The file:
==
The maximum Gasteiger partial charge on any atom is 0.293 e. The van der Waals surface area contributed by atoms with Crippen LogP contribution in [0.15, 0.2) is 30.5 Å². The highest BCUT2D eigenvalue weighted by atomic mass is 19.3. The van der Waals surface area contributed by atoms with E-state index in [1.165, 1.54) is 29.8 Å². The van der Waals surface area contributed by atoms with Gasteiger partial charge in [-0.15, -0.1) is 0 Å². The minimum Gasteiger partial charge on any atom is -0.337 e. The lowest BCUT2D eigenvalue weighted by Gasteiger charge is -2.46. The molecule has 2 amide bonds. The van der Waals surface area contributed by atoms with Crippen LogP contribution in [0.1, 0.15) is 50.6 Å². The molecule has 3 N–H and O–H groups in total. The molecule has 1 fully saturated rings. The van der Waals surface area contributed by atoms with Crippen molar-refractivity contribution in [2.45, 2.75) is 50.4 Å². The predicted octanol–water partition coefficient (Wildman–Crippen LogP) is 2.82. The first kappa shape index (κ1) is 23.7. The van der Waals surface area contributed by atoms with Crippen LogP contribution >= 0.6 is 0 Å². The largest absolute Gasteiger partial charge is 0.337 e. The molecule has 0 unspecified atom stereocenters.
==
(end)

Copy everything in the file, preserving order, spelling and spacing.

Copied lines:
The maximum Gasteiger partial charge on any atom is 0.293 e. The van der Waals surface area contributed by atoms with Crippen LogP contribution in [0.15, 0.2) is 30.5 Å². The highest BCUT2D eigenvalue weighted by atomic mass is 19.3. The van der Waals surface area contributed by atoms with E-state index in [1.165, 1.54) is 29.8 Å². The van der Waals surface area contributed by atoms with Gasteiger partial charge in [-0.15, -0.1) is 0 Å². The minimum Gasteiger partial charge on any atom is -0.337 e. The lowest BCUT2D eigenvalue weighted by Gasteiger charge is -2.46. The molecule has 2 amide bonds. The van der Waals surface area contributed by atoms with Crippen LogP contribution in [0.1, 0.15) is 50.6 Å². The molecule has 3 N–H and O–H groups in total. The molecule has 1 fully saturated rings. The van der Waals surface area contributed by atoms with Crippen molar-refractivity contribution in [2.45, 2.75) is 50.4 Å². The predicted octanol–water partition coefficient (Wildman–Crippen LogP) is 2.82. The first kappa shape index (κ1) is 23.7. The van der Waals surface area contributed by atoms with Crippen LogP contribution >= 0.6 is 0 Å². The largest absolute Gasteiger partial charge is 0.337 e. The molecule has 0 unspecified atom stereocenters.